IRS modifies FATCA Implentation - Again
Monday, October 29 2012 @ 06:36 AM EDT
Contributed by: Anonymous
This is a direct response to the many issues raised by tax professionals and foreign bankers who have challenged the various provisions of the law.
I recently published an article titled “FATCA: Reality vs Rumor’ for the inaugural issue of the University of Louisville Panamá “Latitude” magazine which is available online through the Quality Leadership University webpage. What follows is a summary of some of the main points of that article.
The HIRE Act passed by the US Congress and signed into law Jan 2010 included an entire new chapter of the Internal Revenue Code, Chapter 4 – Taxes to Enforce Reporting on Certain Foreign Accounts.
Those IRC sections 1471 through 1474 have created much uncertainty and angst among not only US citizens who live and work outside the USA and dual nationals who hold US Green Cards or US passports, but the foreign financial institutions with which they interact and conduct business or have personal bank accounts. (more)
The full details of the reporting requirements are beyond the scope of this brief article, but the area of most concern to US individuals – including all dual nationals -- relates to transferring their own money from a US bank to a foreign bank for perfectly legitimate purposes and seeing 30% of it scooped up by the IRS and held until the US person files a tax return and claims the refund, which could be more than a year later. This could cripple real estate purchases and even endanger the health of expats who transfer funds to cover medical expenses.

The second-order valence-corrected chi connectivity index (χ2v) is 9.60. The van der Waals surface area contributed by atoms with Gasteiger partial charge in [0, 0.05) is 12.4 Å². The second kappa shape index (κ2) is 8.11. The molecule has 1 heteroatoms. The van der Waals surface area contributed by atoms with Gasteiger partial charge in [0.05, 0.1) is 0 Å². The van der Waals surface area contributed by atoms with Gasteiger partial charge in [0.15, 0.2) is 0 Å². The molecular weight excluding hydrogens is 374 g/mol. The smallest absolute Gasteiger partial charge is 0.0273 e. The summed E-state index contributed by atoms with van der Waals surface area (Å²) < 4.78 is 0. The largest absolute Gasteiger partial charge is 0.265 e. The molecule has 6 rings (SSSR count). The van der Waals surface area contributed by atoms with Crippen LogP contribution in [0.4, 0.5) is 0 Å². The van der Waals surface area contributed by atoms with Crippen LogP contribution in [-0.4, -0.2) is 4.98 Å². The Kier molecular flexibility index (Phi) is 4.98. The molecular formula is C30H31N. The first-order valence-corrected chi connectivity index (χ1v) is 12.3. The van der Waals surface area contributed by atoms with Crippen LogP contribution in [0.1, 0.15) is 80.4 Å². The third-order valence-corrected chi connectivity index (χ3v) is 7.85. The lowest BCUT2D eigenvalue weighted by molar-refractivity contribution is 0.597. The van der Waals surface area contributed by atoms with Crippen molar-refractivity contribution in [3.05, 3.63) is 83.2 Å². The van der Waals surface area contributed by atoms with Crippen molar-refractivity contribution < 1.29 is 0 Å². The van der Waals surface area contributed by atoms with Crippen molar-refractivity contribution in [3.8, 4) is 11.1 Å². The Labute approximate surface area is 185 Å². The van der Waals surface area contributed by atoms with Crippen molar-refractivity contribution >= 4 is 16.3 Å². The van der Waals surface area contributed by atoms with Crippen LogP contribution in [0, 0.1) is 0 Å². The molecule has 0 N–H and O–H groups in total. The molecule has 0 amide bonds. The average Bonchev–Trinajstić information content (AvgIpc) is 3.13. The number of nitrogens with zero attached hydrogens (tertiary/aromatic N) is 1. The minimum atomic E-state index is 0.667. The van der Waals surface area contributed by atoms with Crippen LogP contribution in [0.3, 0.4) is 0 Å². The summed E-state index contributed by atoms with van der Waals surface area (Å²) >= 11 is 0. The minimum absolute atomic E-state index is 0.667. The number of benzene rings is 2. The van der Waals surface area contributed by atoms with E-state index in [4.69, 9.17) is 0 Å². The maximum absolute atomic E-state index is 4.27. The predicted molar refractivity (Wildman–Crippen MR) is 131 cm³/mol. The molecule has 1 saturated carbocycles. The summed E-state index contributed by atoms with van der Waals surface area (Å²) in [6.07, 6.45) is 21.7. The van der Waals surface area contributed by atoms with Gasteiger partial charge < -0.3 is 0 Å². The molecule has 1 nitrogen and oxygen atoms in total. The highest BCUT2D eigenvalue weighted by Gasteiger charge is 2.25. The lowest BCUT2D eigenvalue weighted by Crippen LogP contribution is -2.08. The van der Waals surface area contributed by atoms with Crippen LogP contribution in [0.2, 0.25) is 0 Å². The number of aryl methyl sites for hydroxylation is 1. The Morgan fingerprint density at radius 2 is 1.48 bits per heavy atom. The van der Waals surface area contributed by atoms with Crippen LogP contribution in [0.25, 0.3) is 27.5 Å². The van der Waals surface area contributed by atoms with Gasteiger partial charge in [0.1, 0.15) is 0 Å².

In Panamá the local financial institutions have been making decisions to either divest themselves of any US person account holders and thereby avoid the problem, or to spend substantial amounts to reprogram their internal reports to generate the information which US based banks have been providing to the US Treasury Department for decades.
Now the immediate pressure has been relieved, but not eliminated. Those provisions were to become effective 1 Jan 2012, but have been deferred now twice, yet the local banks and other government agencies are moving ahead with implementing some of the requirements. Evidence of this are the recent demands of several local banks for signed agreements by US citizens to permit the bank to disclose the account holders’ information to the US Treasury Department – disclosures which are counter to the sovereign laws of the Republic of Panama.